The states that are already moving to ban abortion are among those with the largest Black populations in the country. Consider Mississippi, the state with the highest percentage of Black residents in the nation, and one of the 13 states with a “trigger law” that ensured the decision would result in a near-immediate ban on abortion access. Three other states with the highest proportion of Black residents — Tennessee, Louisiana, and Arkansas — have these trigger laws in place, and many other states, especially in the South, are moving to severely restrict or outright ban abortion.

The impact of new abortion bans and restrictions will be felt most acutely by poor and working-class Black women — Black women are significantly more likely to live in poverty compared to white women. For these women, the overturning of Roe won’t mean that abortions will end; it will mean that access to critical, potentially life-saving healthcare will move hundreds of miles out of reach. It will mean time off of work (likely unpaid) and travel and childcare costs — expenses that may not be possible for women living paycheck to paycheck, struggling to simply put meals on the table.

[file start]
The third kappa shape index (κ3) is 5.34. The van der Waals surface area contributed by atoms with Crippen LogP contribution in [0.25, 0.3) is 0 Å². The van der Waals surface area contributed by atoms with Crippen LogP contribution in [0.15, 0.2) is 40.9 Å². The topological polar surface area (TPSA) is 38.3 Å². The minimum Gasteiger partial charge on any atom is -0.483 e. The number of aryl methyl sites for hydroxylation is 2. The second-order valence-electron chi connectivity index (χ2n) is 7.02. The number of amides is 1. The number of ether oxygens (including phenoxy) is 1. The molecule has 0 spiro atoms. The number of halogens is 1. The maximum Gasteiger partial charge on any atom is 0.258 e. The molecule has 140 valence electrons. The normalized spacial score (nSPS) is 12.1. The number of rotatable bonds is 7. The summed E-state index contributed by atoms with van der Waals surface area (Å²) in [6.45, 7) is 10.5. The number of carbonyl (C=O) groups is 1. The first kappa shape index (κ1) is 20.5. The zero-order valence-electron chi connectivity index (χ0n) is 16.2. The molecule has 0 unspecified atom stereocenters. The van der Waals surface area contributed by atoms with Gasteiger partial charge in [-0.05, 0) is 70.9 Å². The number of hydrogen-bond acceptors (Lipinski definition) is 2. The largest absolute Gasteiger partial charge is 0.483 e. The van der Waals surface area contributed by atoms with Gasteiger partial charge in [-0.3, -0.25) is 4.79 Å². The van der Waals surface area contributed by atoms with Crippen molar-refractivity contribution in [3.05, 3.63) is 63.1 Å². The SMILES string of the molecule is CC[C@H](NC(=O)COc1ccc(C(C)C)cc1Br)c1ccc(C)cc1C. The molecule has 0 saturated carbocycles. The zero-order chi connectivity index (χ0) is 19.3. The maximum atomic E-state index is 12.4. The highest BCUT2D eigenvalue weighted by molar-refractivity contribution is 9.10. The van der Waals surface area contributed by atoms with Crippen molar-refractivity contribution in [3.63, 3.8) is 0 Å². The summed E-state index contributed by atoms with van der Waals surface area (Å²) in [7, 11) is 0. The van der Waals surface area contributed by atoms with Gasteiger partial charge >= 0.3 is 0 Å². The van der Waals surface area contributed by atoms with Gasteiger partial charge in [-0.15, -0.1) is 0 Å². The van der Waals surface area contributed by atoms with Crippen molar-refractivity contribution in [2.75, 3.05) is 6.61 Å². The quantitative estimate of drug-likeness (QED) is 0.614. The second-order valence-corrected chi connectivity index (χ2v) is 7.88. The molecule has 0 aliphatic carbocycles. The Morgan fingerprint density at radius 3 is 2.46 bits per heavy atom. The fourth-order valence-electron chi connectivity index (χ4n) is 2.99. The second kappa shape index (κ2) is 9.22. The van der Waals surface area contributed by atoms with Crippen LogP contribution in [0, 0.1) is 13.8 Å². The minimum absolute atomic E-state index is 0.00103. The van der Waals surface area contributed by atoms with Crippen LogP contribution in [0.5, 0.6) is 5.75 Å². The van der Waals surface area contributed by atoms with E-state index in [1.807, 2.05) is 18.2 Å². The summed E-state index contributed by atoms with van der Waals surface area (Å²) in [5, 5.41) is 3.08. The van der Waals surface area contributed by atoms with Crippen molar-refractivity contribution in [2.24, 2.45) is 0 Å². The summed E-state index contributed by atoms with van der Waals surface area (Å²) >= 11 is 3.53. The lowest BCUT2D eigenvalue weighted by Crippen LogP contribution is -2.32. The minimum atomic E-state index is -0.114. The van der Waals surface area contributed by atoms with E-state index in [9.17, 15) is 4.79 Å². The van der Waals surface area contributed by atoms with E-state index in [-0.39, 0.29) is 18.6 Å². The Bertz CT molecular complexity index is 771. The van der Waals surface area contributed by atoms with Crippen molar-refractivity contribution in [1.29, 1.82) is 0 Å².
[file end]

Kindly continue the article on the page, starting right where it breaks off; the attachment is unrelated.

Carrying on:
At a time like this, when daughters suddenly have fewer rights than their mothers and grandmothers, it is challenging to imagine a way forward. But the answer is to do everything we can to restore our rights and ensure every woman has access to the healthcare they need and deserve, a right afforded to them under our nation’s Constitution.

To do that, we need to elect and elevate more Black women. Black women have been at the forefront of the fight to protect and expand reproductive rights — from members of Congress like Reps. Cori Bush, Ayanna Pressley, and Lauren Underwood, to our first Black woman Vice President Kamala Harris, to soon-to-be-seated Supreme Court Justice Ketanji Brown Jackson.

We must elect Stacey Abrams to lead the state of Georgia — one of the states that is now positioned to severely restrict — or overturn the right to access abortion care under the leadership of their current governor, Brian Kemp.

And finally, we need to not only encourage, but throw our unwavering support behind more Black women from all across the country to run for office — women who personally understand the deep impact that a lack of healthcare and abortion restrictions have on communities that have lacked fair representation for far too long.